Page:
According to this Hansard Report, 57% of people may choose not to participate in Democracy, 40% of them blaming lack of time as the reason.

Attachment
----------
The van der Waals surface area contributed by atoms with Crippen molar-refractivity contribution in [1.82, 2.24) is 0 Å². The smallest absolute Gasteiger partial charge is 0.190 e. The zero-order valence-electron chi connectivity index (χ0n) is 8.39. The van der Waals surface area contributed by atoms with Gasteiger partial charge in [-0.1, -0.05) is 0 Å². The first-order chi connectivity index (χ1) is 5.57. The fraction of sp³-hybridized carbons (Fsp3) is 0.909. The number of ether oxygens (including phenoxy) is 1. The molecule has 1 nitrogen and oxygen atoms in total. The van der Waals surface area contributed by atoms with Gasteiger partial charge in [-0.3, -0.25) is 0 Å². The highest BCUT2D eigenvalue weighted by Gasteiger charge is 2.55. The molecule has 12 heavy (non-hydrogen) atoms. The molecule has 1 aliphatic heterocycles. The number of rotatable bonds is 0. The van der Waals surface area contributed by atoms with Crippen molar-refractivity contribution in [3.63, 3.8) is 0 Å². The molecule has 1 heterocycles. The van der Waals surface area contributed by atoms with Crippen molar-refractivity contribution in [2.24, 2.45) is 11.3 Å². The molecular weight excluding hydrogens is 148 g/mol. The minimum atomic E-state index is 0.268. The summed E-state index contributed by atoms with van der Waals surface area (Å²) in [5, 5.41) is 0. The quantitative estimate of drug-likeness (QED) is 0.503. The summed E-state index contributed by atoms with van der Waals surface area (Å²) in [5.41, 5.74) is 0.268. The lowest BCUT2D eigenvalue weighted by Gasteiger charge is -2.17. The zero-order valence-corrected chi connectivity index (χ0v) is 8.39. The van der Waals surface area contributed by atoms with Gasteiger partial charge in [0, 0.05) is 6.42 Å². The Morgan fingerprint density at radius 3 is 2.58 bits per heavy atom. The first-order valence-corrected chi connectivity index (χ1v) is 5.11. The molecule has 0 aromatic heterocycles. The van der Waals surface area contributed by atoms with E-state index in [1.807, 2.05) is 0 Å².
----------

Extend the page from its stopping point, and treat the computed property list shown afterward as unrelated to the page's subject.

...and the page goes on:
Interactive Democracy, with a web, text or phone based IT infrastructure, makes it very quick and easy to participate. It empowers and motivates voters. But it can also make democracy very effective at a local level (assuming postcodes are used to identify a voters location). For example, if you want more bin collections you can vote for it; if you want a new speed limit on your street, you can vote for it; if you want a salt bin at the top of the hill, you can vote for it. You can even knock on your neighbours doors and encourage them to vote for your petition. This isn't the Ya-Boo politics that may alienate some, but the practical local policies that can make a meaningful difference to communities, and it may breed renewed interest and involvement in National or international politics.